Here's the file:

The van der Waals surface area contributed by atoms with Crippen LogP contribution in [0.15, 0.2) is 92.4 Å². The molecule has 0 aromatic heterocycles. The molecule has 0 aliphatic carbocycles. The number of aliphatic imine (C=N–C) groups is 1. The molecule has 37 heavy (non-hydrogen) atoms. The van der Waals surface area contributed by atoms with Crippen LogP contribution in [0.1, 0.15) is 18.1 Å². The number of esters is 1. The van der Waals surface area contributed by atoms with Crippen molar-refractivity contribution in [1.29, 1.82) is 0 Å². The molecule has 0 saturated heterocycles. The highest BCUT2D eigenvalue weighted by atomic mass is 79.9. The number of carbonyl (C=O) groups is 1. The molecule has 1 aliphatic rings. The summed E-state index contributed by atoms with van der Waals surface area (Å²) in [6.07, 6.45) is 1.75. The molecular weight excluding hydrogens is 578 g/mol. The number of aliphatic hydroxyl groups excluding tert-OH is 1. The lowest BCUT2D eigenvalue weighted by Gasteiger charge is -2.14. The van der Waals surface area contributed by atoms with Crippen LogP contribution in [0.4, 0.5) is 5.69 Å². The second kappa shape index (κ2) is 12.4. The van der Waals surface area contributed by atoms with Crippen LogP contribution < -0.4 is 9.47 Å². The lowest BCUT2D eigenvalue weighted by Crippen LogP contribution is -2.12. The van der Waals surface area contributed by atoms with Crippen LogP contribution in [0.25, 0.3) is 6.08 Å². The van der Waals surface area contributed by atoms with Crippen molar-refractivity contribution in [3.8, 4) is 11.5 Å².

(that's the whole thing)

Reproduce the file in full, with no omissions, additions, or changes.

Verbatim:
The van der Waals surface area contributed by atoms with Crippen LogP contribution in [0.15, 0.2) is 92.4 Å². The molecule has 0 aromatic heterocycles. The molecule has 0 aliphatic carbocycles. The number of aliphatic imine (C=N–C) groups is 1. The molecule has 37 heavy (non-hydrogen) atoms. The van der Waals surface area contributed by atoms with Crippen LogP contribution in [0.1, 0.15) is 18.1 Å². The number of esters is 1. The van der Waals surface area contributed by atoms with Crippen molar-refractivity contribution in [1.29, 1.82) is 0 Å². The molecule has 0 saturated heterocycles. The highest BCUT2D eigenvalue weighted by atomic mass is 79.9. The number of carbonyl (C=O) groups is 1. The molecule has 1 aliphatic rings. The summed E-state index contributed by atoms with van der Waals surface area (Å²) in [6.07, 6.45) is 1.75. The molecular weight excluding hydrogens is 578 g/mol. The number of aliphatic hydroxyl groups excluding tert-OH is 1. The lowest BCUT2D eigenvalue weighted by Gasteiger charge is -2.14. The van der Waals surface area contributed by atoms with Crippen LogP contribution in [0.4, 0.5) is 5.69 Å². The second kappa shape index (κ2) is 12.4. The van der Waals surface area contributed by atoms with Crippen LogP contribution < -0.4 is 9.47 Å². The lowest BCUT2D eigenvalue weighted by Crippen LogP contribution is -2.12. The van der Waals surface area contributed by atoms with Crippen LogP contribution in [0.25, 0.3) is 6.08 Å². The van der Waals surface area contributed by atoms with Crippen molar-refractivity contribution in [3.8, 4) is 11.5 Å².